I also noticed that many athletes were moving the same way. The best boxers, NFL quarterbacks, PGA players, and MLB hitters looked remarkably similar in how they turned their bodies to create force.

I started to see the boxer in the baseball player. The golfer in the ultimate frisbee player.

These years of practice, combined with my own efforts to teach fellow players how to throw longer forehands in ultimate frisbee – has gradually evolved into 8 principles that have proven effective in creating longer forehand throws.

In this article, I describe The 8 Secrets To Throwing Long Ultimate Frisbee Forehands. After reading these secrets, you will have everything you need to build a legendary forehand throw.

Why Learn To Bomb Your Forehand in Ultimate Frisbee?

Most players have a stronger backhand than forehand in ultimate frisbee. When marking, forcing a handler to throw their weaker throw is a great way to cause turnovers. So teams generally choose to force forehand when marking in games.

It’s more common for teams to force forehand in ultimate frisbee. So handlers who can hit the end zone with a forehand tend to do big damage.

Long forehand throws win games, especially when the other team doesn’t change force to prevent them.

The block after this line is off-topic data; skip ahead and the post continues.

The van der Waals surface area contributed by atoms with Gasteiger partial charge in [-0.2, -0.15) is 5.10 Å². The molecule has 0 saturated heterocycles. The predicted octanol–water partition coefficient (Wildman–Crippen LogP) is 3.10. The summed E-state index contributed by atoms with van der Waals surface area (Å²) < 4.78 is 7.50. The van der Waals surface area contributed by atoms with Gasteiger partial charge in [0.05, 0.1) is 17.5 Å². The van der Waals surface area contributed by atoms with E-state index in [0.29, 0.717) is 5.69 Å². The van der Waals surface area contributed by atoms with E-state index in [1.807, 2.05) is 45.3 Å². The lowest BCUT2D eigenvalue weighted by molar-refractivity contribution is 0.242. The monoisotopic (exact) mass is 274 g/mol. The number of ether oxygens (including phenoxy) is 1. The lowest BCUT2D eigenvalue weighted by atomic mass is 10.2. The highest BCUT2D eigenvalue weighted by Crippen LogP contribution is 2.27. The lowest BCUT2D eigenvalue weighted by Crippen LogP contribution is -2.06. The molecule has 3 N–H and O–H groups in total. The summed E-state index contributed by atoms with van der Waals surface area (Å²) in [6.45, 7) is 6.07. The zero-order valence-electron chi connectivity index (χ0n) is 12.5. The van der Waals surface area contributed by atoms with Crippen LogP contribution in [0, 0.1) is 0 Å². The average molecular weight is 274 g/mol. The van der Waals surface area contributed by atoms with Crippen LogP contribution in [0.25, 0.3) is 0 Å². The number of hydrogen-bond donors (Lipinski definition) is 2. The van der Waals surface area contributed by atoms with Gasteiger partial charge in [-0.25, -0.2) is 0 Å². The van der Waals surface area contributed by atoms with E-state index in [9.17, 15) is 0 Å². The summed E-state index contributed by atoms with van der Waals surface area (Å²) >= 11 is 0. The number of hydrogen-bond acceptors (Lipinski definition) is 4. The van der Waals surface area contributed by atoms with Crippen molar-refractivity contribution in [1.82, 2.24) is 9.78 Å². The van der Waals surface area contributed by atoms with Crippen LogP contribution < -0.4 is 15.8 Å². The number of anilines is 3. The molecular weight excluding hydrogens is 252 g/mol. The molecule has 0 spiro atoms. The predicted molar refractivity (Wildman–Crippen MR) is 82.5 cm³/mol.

Another reason to throw long is that it’s flat out riskier and more exciting than only using short passes. In ultimate, longer throws force your opponents to defend more of the field.

So throwing long actually opens up more field space for short passes too!

The Best Defence is a Good Offence Throwing Long

Throwing long forehands even makes sense from a defensive standpoint… especially after the huck when close to your end zone. Dropping a short pass near your team’s end zone (and then being scored upon) is downright demoralizing.

We’ve all been there. It’s terrible.

On the other hand, it’s certainly far less tragic if your long throw is incomplete. This is because your team is in excellent position to set up defensively.

This is especially true if your team is accustomed to sprinting hard for a long throw.

If your deep cutters run hard, they can put devastating pressure on the opposing team’s handlers right away. Before their players have caught up. By time time the opposing players have caught up, your mark is well into the stall count.

Slapping on an early stall count after an incomplete deep throw is an amazing strategy for creating turnovers.

The “Dump and Chase” Strategy